Built to solve the hardest problem in heterogeneous time series analytics

The primary challenge in leveraging connected vehicle data stems from two facts:

  • The data is complex, heterogeneous, and high-dimensional
  • Events of interest (e.g., component failures) happen very rarely

As a result, inferring structure from this time series data is prone to overfitting – and finding true signals is akin to finding a needle in a haystack.

Viaduct solves this problem through our patent-pending Temporal Structural Inference (TSI) Engine. The engine is built to construct relationships between high-dimensional time series data, particularly in cases of rare downstream events like component quality issues.

Viaduct spun out of a Ph.D. research lab at Stanford, and the foundational research is some of the earliest work in academia in the field of scalable heterogeneous time series analytics.

The combinatorial optimization problem

Spotting trends, detecting anomalies, and making predictions on time series data requires the ability to infer 1) structural relationships (i.e., correlations) between different entities; and 2) how these relationships evolve over time.

Each of those in itself is challenging, especially when the data is high-dimensional and heterogeneous (time series sensor readings, asynchronous DTCs, static build data, and unstructured data like dealer notes).

Identifying correlations between all these dimensions is a large-scale combinatorial optimization problem: there is no polynomial time solution to efficiently compute a solution.

Viaduct’s Temporal Structural Inference (TSI) Engine

Viaduct’s TSI Engine models complex, high-dimensional data as measurements of latent vehicle factors. A factor is an inferred set of relationships between vehicle data sources, capturing both:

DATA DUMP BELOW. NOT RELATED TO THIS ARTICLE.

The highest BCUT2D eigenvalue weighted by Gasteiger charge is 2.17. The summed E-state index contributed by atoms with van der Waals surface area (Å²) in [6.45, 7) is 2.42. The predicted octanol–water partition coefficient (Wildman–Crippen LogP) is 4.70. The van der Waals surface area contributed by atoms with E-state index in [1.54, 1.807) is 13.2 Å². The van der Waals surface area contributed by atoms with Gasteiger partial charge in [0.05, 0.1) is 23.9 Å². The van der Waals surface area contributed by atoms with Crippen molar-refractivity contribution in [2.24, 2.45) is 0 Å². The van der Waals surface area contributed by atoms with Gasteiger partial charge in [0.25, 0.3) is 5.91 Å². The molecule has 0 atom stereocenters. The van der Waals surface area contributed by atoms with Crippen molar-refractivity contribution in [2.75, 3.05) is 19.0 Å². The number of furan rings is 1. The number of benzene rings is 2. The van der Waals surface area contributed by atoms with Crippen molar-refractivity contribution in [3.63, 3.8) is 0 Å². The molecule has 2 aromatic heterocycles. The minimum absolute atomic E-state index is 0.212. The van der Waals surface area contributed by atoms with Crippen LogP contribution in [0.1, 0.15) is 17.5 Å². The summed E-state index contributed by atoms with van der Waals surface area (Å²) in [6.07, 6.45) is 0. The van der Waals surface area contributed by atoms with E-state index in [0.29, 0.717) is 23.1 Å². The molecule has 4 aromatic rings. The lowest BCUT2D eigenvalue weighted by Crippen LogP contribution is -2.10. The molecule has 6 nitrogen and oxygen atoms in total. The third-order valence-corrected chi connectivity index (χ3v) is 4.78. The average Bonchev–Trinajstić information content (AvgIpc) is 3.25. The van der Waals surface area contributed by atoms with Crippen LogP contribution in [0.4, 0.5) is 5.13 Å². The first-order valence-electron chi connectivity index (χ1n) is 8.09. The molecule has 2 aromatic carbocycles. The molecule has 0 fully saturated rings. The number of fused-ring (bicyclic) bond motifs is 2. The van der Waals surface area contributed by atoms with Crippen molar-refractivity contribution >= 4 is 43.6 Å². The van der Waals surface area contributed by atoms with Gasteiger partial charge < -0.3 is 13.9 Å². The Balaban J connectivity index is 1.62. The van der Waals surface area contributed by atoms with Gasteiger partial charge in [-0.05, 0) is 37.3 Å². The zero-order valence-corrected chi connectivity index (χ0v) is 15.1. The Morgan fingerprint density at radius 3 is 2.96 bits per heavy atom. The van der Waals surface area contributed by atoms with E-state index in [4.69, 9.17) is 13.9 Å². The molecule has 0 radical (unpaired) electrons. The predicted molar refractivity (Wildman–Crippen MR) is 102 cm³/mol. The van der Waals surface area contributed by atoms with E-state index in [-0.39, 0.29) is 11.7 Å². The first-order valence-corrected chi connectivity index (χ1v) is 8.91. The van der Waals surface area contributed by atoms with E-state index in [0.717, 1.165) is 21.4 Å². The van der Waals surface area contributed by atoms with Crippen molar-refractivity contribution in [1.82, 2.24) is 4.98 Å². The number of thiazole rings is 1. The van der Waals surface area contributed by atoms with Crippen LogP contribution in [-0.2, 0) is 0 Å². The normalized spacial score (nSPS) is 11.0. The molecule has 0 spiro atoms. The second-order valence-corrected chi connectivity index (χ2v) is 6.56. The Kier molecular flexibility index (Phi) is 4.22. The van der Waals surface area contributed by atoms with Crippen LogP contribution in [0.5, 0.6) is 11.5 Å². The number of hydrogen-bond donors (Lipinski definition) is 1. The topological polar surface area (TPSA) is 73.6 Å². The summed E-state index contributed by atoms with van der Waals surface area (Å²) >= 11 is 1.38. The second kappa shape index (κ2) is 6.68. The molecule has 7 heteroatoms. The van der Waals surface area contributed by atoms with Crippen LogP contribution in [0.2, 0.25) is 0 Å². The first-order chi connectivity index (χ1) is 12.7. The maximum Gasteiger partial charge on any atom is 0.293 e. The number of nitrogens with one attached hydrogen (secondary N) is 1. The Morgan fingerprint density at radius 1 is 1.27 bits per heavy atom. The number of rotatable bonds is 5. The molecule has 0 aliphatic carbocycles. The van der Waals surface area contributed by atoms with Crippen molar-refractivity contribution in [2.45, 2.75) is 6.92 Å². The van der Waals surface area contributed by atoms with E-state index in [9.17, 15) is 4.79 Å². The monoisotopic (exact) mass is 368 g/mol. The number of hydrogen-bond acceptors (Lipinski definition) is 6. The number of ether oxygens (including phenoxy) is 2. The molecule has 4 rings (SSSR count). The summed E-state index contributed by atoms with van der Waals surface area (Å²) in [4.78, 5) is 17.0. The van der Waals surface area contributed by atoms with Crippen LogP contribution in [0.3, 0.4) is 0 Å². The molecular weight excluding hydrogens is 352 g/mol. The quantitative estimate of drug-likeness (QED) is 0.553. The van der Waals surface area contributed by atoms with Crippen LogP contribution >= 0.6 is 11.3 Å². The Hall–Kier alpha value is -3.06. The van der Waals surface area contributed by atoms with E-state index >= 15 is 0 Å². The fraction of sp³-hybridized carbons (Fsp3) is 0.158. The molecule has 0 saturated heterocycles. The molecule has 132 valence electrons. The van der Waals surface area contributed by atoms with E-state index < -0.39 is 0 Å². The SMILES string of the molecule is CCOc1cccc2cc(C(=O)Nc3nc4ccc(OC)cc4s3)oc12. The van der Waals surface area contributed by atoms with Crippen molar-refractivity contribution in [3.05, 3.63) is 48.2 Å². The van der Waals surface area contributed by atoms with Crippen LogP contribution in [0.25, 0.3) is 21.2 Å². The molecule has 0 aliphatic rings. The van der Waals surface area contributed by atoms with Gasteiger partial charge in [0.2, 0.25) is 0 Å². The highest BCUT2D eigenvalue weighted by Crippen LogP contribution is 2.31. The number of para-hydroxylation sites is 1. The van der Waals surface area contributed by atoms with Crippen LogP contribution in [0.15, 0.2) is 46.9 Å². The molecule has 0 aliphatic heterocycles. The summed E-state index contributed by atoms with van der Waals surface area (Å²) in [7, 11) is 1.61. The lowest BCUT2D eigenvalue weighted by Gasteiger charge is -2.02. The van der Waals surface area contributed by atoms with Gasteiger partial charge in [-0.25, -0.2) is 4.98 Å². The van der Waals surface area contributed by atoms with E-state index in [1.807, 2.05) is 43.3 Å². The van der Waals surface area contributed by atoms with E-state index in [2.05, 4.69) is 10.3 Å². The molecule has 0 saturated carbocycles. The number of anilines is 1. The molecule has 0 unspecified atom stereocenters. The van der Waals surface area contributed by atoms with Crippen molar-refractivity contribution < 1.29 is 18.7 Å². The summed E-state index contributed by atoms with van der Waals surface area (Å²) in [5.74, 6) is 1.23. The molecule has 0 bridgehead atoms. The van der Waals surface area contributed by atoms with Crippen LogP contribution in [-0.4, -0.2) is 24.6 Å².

- The relationship between subsystems and components under normal operating conditions (e.g., a “healthy” correlation between a cluster of sensor readings) and 
- How raw data sources correlate with component failures (e.g., the correlation between sensor readings and a certain DTC or warranty claim)

The technical implementation of this approach involves using a convex approximation and estimating a sparse inverse covariance matrix, which reveals a dynamic network of interdependencies between entities. Regularization of the network helps avoid overfitting and allows for interpretable factors to be consumed. Since dynamic network inference is a computationally expensive task, we leverage an alternating minimization approach to solve this problem efficiently.

Correlation mapping plays a key role in Viaduct's ability to detect anomalies and predict failures.


Viaduct maintains a latent representation of vehicle health as a set of relationships between factors. Deviations from known relationship patterns signal potential anomalies.

Inferring the relationship between vehicle factors doesn't just help identify emerging issues. It also enables isolation of the most affected populations – by identifying vehicle clusters with the highest incidence rates (e.g., vehicles with a certain engine component assembled in one plant between May and August 2022, driven primarily above 4,000 feet in elevation).

Read more about the background research.


Independently modeling failure modes – when failures are extremely rare and the data is highly dimensional – runs the risk of overfitting as additional factors are added.

Viaduct’s correlation engine automatically identifies related components and subsystems – and jointly regularizes models trained to predict when these components will fail. Enabling a failure model for a given component to “learn” from related components improves model performance without increasing the risk of overfitting.

Read more about the background research.

Interested in learning more?

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If you’re interested in learning more about Viaduct’s TSI Engine, feel free to check out some of our research – or reach out for a demo to see it in action.